Sunday, May 18, 2014

Liberal Fascism, by Jonah Goldberg

Jonah Goldberg's Liberal Fascism shows that, contrary to the accepted viewpoint, fascism came from the left, not the right. Starting a calm discussion about fascism is not an easy task. Most of the time when people use the terms nazi or fascist, the only content is an indication of opprobrium, and this is common enough that it wouldn't be a surprise if most who hear the term don't know much about those who originally adopted the term.

Goldberg shows that the rhetoric of people who called themselves fascists in Europe and the U.S. was quite similar to that of socialists and progressives of the time. The policies that were promoted (if you omit the genocide and racism that were unique to the Nazis, and stick to the political program that was common to Mussolini, Franco, and the Americans who were friendly to the fascist proposals) were socialized medicine, a government retirement program, nationalization of industry to whatever extent required, and letting the government lead.

The term was first turned into a general purpose epithet by the communists, who were upset about the competition they were getting from people with a very similar program to their own. Both were on the left, and urging more government power in service to the common people. The Soviet communists used the term to brand all their opponents regardless of their point of view as "too far right". After the west joined together to fight the Nazis in World War II, it was hard for anyone to defend fascism, even those who were pushing for the same ideas (the progressive ends, not the genocidal one, for the most part.)

Since the press is largely of the left, the public discourse gradually accepted the idea that the fascists were extremists on the right, though their policy goals were not actually much different from those of the communists or progressives.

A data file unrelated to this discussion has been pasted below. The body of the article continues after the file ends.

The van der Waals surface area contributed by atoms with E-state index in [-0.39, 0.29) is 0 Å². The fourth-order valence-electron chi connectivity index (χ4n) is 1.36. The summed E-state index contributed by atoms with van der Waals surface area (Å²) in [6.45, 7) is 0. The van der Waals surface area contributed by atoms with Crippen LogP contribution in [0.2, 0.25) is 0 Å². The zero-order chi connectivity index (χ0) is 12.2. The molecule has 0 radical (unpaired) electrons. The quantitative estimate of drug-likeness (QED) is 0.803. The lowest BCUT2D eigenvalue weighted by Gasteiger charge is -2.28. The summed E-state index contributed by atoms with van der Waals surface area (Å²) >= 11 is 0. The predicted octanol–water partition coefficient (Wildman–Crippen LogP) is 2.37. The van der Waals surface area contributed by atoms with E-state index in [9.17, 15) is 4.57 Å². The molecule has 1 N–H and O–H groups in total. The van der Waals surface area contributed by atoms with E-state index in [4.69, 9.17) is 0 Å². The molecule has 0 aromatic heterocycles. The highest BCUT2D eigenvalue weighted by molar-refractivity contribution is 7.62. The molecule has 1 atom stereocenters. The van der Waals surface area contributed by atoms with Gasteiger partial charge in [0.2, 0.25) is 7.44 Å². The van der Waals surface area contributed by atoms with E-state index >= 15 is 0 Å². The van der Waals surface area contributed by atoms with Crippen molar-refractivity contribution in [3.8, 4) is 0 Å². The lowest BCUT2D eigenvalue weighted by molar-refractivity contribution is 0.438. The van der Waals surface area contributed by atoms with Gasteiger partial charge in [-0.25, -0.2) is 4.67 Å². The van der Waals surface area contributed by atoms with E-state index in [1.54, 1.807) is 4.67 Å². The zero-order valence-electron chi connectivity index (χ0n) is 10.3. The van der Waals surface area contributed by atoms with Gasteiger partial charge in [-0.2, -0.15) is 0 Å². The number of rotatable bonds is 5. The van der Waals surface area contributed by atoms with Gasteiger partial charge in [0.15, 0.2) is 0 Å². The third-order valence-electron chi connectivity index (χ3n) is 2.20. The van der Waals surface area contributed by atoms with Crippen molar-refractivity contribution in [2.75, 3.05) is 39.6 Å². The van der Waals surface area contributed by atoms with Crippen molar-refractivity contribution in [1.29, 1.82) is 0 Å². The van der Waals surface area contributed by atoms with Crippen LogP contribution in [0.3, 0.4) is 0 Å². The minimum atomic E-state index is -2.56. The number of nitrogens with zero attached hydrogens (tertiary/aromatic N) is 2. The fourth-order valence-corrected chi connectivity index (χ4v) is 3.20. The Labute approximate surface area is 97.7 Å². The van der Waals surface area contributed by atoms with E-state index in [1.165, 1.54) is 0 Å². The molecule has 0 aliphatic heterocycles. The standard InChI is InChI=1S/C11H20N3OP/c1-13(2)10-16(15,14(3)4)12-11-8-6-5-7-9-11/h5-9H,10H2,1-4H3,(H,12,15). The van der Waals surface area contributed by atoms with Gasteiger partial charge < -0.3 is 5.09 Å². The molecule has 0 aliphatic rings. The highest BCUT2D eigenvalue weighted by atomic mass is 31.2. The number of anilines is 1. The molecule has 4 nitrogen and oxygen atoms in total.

I hope it doesn't sound like I'm pushing this book because it bashes the left. I'm a libertarian, and don't feel more sympathy for the programs of either the modern left or right. See the Advocates for Self Governments' WSPQ to learn more about my ideas if you aren't familiar with them. The point of the book, and the reason it's worth talking about is simply to understand the historical context of modern political discourse.

Stalin, Lenin, Mao, Hitler, and Mussolini used leftist, progressive rhetoric to gain and wield power. I could only find a few examples of dictators who should reasonably be called extreme right-wingers (Pinochet, Papadopoulos, Syngman Rhee). There are many others whose rhetoric was anti-communist, and possibly even pro-business, but their actual rule is usually absolutist, kleptocratic, nepotistic (confiscating businesses and allowing family or friends to run them for their own benefit), but not any more friendly to private enterprise than the leftist dictators.

A large part of the rhetoric of fascism is the idea that the people are unified behind the leaders' favorite program, and that the leaders' main goal is to give the people what they want. A favorite tactic of fascists is to continually manufacture new crises, because these often work to bring people together in support of their goals. Unfortunately, this tactic has been co-opted by leaders from all parties, as our own unending wars on poverty, drugs, cancer, and terrorism show.

Goldberg describes the fascist bargain with business this way:

The state says to the industrialist, "You may stay in business and own your factories. In the spirit of cooperation and unity, we will even guarantee you profits and a lack of serious competition. In exchange, we expect you to agree with—and help implement—our political agenda." The moral and economic content of the agenda depends on the nature of the regime. [...] It's fine to say that incestuous relationships between corporations and governments are fascistic. The problem comes when you claim that such arrangements are inherently right-wing.

American presidents on the left and right have been making this kind of offer to business for at least several decades. It's more visible with the current president's handling of the health care law, but past administrations of all stripes have made the same kinds of deals with telecomm, banking, and transportation industries. Communists tend to nationalise businesses, while fascists and progressives co-opt them. The latter isn't more right wing than the former.

There's a lot of meat in Liberal Fascism, as long as you won't have an aversive reaction to a calm discussion of the commonalities between the programs of communists and of historical and modern progressives.